- ['Chewing Pixels' is a regular GameSetWatch column written by British games journalist and producer, Simon Parkin. This time, he ventures into his MMO past to find out whether buyer's remorse exists, where virtual characters are concerned.]

“My total time played is 110 days, 23 hours and 11 minutes. See? No time at all compared to some!”

This is Lindsay Machin. For the last three years she has spent every day or so playing make believe in the magical kingdom of Vana'diel. It’s a lifestyle with which I’m familiar: battling monsters, earning gil, questing with friends and strangers into the early hours. After all, four years ago it was me who sold her the entry ticket.

Delve into the world of an MMO and you’re buying into more than just a video game. You’re taking on a new reality, one that makes almost as many demands of you to succeed as real life does. A year or so in to the first global console MMO, Final Fantasy XI and I needed out but, having imported a PlayStation 2, harddrive and copy of Final Fantasy XI from America at great expense, I also needed some recompense.

That’s where Lindsay came in. I sold her my MMO life via an Internet forum as a way out. Now, nearly four years later I’ve tracked her down to find out what happened when the experience left my hands and fell into hers.

I’m wary of MMOs; they steal time in a more relentless and vicious way than other videogames do. I‘ve see friends’ lives turned upside down by their unyielding intrusion. And the thought that I pushed something so potentially ruinous onto another human being has nagged at me for the last few years. I’ve some guilt to assuage.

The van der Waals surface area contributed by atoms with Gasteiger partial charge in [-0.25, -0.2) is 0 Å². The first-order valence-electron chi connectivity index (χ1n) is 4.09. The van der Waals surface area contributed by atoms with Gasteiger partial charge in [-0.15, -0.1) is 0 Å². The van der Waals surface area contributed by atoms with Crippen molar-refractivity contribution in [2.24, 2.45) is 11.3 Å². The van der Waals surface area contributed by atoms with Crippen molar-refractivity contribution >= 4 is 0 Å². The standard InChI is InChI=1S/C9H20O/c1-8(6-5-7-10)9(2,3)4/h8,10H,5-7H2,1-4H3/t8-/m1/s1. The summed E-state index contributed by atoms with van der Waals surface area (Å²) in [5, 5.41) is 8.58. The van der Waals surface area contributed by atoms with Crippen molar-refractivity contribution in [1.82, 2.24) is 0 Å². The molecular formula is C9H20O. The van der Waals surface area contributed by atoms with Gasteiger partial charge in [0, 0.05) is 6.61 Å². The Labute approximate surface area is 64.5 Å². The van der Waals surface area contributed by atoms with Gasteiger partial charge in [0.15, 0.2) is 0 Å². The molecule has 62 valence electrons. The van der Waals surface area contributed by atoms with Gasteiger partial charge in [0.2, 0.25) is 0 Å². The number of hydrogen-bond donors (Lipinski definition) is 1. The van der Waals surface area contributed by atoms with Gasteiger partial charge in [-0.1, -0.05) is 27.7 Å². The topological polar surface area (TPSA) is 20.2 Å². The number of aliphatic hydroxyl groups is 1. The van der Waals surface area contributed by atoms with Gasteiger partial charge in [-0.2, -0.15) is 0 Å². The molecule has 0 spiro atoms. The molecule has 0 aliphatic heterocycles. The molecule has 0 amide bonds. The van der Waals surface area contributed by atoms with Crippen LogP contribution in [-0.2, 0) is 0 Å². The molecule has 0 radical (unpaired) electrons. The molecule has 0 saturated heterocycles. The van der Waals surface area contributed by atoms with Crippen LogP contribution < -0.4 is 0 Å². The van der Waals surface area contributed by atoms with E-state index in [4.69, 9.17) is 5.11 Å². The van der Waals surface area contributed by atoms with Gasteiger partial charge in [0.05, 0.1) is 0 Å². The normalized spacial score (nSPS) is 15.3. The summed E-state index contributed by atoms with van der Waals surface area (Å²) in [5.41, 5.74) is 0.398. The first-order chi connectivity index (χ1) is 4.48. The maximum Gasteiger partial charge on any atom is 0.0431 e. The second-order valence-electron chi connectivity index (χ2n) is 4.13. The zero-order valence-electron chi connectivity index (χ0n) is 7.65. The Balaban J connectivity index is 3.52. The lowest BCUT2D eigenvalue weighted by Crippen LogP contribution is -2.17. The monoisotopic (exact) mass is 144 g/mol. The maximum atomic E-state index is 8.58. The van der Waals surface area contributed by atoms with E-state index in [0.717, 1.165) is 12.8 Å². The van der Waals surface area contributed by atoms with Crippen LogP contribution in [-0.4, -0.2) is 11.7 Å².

“So, I guess my first question is…” I pause. "Actually, truth be told it’s probably my only question. Did I ruin your life?”

“Hehehe. You saved me a lot of money actually. Think of all the other games I would have bought if I wasn't playing FFXI every night. Actually, I did still buy a lot of other games, but I just didn't play any of them…” She seems sure. Too sure perhaps.

“Ok. Seriously, did I ruin your life? What's the stat for your character's logged time in weeks and days? Tell me you never lost a job or a boyfriend because of this game. Please.”

It’s a reasonable question. While we in the West are yet have any of those Korean news stories of withered boys dead at their screens after three straight days spent playing an MMO, Square-Enix still saw fit to put a warning at Final Fantasy XI’s start up screen. “Have fun in vana Diel,” the message reads each and every time you log into the game. “But don't forget your family, your friends, your school, or your work." Even the publisher’s aware that this is a videogame that can ruin lives.